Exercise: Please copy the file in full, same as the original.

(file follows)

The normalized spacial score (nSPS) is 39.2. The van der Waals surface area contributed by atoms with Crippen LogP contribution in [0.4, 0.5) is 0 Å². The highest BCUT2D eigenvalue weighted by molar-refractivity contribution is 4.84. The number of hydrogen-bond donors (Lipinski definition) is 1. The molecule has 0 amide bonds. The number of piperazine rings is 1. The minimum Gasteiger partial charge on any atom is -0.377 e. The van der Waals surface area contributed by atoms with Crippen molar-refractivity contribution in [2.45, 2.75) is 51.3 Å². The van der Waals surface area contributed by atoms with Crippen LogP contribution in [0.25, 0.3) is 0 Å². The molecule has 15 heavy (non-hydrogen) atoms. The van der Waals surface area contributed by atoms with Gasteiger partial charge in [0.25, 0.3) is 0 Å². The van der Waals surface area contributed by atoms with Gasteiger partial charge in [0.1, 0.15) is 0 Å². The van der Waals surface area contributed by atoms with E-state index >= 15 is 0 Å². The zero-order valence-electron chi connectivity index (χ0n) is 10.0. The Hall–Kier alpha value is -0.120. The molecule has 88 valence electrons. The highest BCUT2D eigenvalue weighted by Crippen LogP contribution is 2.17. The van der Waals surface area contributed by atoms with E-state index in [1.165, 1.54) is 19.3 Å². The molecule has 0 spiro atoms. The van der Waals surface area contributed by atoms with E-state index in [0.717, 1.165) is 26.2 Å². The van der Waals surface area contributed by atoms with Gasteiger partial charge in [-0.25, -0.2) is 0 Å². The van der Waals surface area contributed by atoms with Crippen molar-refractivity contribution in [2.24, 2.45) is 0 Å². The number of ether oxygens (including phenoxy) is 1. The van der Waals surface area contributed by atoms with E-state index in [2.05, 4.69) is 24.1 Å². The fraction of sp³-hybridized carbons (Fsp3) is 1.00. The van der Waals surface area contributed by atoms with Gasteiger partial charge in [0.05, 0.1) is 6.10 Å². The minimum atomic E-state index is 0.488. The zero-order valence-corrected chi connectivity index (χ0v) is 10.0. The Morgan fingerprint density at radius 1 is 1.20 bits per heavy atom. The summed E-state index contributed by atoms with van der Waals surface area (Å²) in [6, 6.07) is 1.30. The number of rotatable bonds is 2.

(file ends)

The normalized spacial score (nSPS) is 39.2. The van der Waals surface area contributed by atoms with Crippen LogP contribution in [0.4, 0.5) is 0 Å². The highest BCUT2D eigenvalue weighted by molar-refractivity contribution is 4.84. The number of hydrogen-bond donors (Lipinski definition) is 1. The molecule has 0 amide bonds. The number of piperazine rings is 1. The minimum Gasteiger partial charge on any atom is -0.377 e. The van der Waals surface area contributed by atoms with Crippen molar-refractivity contribution in [2.45, 2.75) is 51.3 Å². The van der Waals surface area contributed by atoms with Crippen LogP contribution in [0.25, 0.3) is 0 Å². The molecule has 15 heavy (non-hydrogen) atoms. The van der Waals surface area contributed by atoms with Gasteiger partial charge in [0.25, 0.3) is 0 Å². The van der Waals surface area contributed by atoms with Gasteiger partial charge in [0.1, 0.15) is 0 Å². The van der Waals surface area contributed by atoms with E-state index >= 15 is 0 Å². The zero-order valence-electron chi connectivity index (χ0n) is 10.0. The Hall–Kier alpha value is -0.120. The molecule has 88 valence electrons. The highest BCUT2D eigenvalue weighted by Crippen LogP contribution is 2.17. The van der Waals surface area contributed by atoms with E-state index in [1.165, 1.54) is 19.3 Å². The molecule has 0 spiro atoms. The van der Waals surface area contributed by atoms with E-state index in [0.717, 1.165) is 26.2 Å². The van der Waals surface area contributed by atoms with Gasteiger partial charge in [-0.25, -0.2) is 0 Å². The van der Waals surface area contributed by atoms with Crippen molar-refractivity contribution in [2.24, 2.45) is 0 Å². The number of ether oxygens (including phenoxy) is 1. The van der Waals surface area contributed by atoms with E-state index in [2.05, 4.69) is 24.1 Å². The fraction of sp³-hybridized carbons (Fsp3) is 1.00. The van der Waals surface area contributed by atoms with Gasteiger partial charge in [0.05, 0.1) is 6.10 Å². The minimum atomic E-state index is 0.488. The zero-order valence-corrected chi connectivity index (χ0v) is 10.0. The Morgan fingerprint density at radius 1 is 1.20 bits per heavy atom. The summed E-state index contributed by atoms with van der Waals surface area (Å²) in [6, 6.07) is 1.30. The number of rotatable bonds is 2.